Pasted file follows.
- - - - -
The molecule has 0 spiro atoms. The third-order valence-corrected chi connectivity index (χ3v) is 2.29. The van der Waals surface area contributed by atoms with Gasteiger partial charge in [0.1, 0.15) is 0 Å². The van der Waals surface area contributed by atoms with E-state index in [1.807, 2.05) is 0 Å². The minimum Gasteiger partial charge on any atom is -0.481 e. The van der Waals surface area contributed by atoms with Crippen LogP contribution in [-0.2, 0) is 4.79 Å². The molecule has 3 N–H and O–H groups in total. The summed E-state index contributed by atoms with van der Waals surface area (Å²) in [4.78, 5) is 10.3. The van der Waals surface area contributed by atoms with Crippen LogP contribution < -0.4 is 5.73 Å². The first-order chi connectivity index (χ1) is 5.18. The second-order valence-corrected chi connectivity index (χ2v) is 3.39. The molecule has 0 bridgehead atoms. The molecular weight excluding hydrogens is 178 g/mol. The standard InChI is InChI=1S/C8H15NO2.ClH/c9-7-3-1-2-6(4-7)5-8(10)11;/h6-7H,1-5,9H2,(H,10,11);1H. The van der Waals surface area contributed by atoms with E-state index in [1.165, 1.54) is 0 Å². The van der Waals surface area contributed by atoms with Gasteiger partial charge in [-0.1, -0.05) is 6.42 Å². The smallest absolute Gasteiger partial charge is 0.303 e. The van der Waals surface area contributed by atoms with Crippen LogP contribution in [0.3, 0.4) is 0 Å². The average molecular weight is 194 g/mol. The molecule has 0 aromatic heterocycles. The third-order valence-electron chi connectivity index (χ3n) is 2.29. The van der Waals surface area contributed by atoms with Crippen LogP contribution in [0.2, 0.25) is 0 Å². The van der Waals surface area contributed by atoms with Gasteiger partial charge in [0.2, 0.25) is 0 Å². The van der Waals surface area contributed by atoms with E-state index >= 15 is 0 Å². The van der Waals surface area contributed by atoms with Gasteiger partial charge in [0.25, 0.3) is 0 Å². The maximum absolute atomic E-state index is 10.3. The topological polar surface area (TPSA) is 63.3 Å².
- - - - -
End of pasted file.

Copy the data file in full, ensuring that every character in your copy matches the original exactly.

The molecule has 0 spiro atoms. The third-order valence-corrected chi connectivity index (χ3v) is 2.29. The van der Waals surface area contributed by atoms with Gasteiger partial charge in [0.1, 0.15) is 0 Å². The van der Waals surface area contributed by atoms with E-state index in [1.807, 2.05) is 0 Å². The minimum Gasteiger partial charge on any atom is -0.481 e. The van der Waals surface area contributed by atoms with Crippen LogP contribution in [-0.2, 0) is 4.79 Å². The molecule has 3 N–H and O–H groups in total. The summed E-state index contributed by atoms with van der Waals surface area (Å²) in [4.78, 5) is 10.3. The van der Waals surface area contributed by atoms with Crippen LogP contribution < -0.4 is 5.73 Å². The first-order chi connectivity index (χ1) is 5.18. The second-order valence-corrected chi connectivity index (χ2v) is 3.39. The molecule has 0 bridgehead atoms. The molecular weight excluding hydrogens is 178 g/mol. The standard InChI is InChI=1S/C8H15NO2.ClH/c9-7-3-1-2-6(4-7)5-8(10)11;/h6-7H,1-5,9H2,(H,10,11);1H. The van der Waals surface area contributed by atoms with E-state index in [1.165, 1.54) is 0 Å². The van der Waals surface area contributed by atoms with Gasteiger partial charge in [-0.1, -0.05) is 6.42 Å². The smallest absolute Gasteiger partial charge is 0.303 e. The van der Waals surface area contributed by atoms with Crippen LogP contribution in [0.3, 0.4) is 0 Å². The average molecular weight is 194 g/mol. The molecule has 0 aromatic heterocycles. The third-order valence-electron chi connectivity index (χ3n) is 2.29. The van der Waals surface area contributed by atoms with Crippen LogP contribution in [0.2, 0.25) is 0 Å². The van der Waals surface area contributed by atoms with Gasteiger partial charge in [0.2, 0.25) is 0 Å². The van der Waals surface area contributed by atoms with E-state index >= 15 is 0 Å². The van der Waals surface area contributed by atoms with Gasteiger partial charge in [0.25, 0.3) is 0 Å². The maximum absolute atomic E-state index is 10.3. The topological polar surface area (TPSA) is 63.3 Å².